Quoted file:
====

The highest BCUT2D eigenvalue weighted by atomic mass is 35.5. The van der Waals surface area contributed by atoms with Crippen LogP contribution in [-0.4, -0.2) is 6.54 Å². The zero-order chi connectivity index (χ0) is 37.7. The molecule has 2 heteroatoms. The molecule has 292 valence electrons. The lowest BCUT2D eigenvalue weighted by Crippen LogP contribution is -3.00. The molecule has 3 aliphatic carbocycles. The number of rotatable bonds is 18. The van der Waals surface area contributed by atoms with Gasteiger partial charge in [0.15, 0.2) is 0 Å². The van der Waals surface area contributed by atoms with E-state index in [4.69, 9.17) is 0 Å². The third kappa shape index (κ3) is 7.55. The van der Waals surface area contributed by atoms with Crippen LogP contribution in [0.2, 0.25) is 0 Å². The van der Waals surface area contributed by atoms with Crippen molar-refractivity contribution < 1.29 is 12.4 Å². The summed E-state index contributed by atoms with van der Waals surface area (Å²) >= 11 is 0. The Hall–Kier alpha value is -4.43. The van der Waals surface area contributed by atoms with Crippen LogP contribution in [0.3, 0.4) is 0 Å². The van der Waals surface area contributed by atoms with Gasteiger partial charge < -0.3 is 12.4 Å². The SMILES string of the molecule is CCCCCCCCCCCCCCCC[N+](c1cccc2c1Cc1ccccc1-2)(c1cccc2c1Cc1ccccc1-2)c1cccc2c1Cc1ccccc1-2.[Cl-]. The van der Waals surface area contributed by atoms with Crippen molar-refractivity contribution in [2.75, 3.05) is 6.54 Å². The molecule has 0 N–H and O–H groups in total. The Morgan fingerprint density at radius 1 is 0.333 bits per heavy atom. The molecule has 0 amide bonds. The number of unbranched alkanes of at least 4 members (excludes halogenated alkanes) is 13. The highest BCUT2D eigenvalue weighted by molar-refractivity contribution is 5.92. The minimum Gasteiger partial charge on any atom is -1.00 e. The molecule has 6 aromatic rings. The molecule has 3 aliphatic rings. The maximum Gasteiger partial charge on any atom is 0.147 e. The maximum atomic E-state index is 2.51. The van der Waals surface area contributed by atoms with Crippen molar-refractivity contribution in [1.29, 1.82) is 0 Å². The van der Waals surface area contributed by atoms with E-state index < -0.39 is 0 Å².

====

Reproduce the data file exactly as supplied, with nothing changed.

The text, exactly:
The highest BCUT2D eigenvalue weighted by atomic mass is 35.5. The van der Waals surface area contributed by atoms with Crippen LogP contribution in [-0.4, -0.2) is 6.54 Å². The zero-order chi connectivity index (χ0) is 37.7. The molecule has 2 heteroatoms. The molecule has 292 valence electrons. The lowest BCUT2D eigenvalue weighted by Crippen LogP contribution is -3.00. The molecule has 3 aliphatic carbocycles. The number of rotatable bonds is 18. The van der Waals surface area contributed by atoms with Gasteiger partial charge in [0.15, 0.2) is 0 Å². The van der Waals surface area contributed by atoms with E-state index in [4.69, 9.17) is 0 Å². The third kappa shape index (κ3) is 7.55. The van der Waals surface area contributed by atoms with Crippen LogP contribution in [0.2, 0.25) is 0 Å². The van der Waals surface area contributed by atoms with Crippen molar-refractivity contribution < 1.29 is 12.4 Å². The summed E-state index contributed by atoms with van der Waals surface area (Å²) >= 11 is 0. The Hall–Kier alpha value is -4.43. The van der Waals surface area contributed by atoms with Crippen LogP contribution in [0.3, 0.4) is 0 Å². The van der Waals surface area contributed by atoms with Gasteiger partial charge < -0.3 is 12.4 Å². The SMILES string of the molecule is CCCCCCCCCCCCCCCC[N+](c1cccc2c1Cc1ccccc1-2)(c1cccc2c1Cc1ccccc1-2)c1cccc2c1Cc1ccccc1-2.[Cl-]. The van der Waals surface area contributed by atoms with Crippen molar-refractivity contribution in [2.75, 3.05) is 6.54 Å². The molecule has 0 N–H and O–H groups in total. The Morgan fingerprint density at radius 1 is 0.333 bits per heavy atom. The molecule has 0 amide bonds. The number of unbranched alkanes of at least 4 members (excludes halogenated alkanes) is 13. The highest BCUT2D eigenvalue weighted by molar-refractivity contribution is 5.92. The minimum Gasteiger partial charge on any atom is -1.00 e. The molecule has 6 aromatic rings. The molecule has 3 aliphatic rings. The maximum Gasteiger partial charge on any atom is 0.147 e. The maximum atomic E-state index is 2.51. The van der Waals surface area contributed by atoms with Crippen molar-refractivity contribution in [1.29, 1.82) is 0 Å². The van der Waals surface area contributed by atoms with E-state index < -0.39 is 0 Å².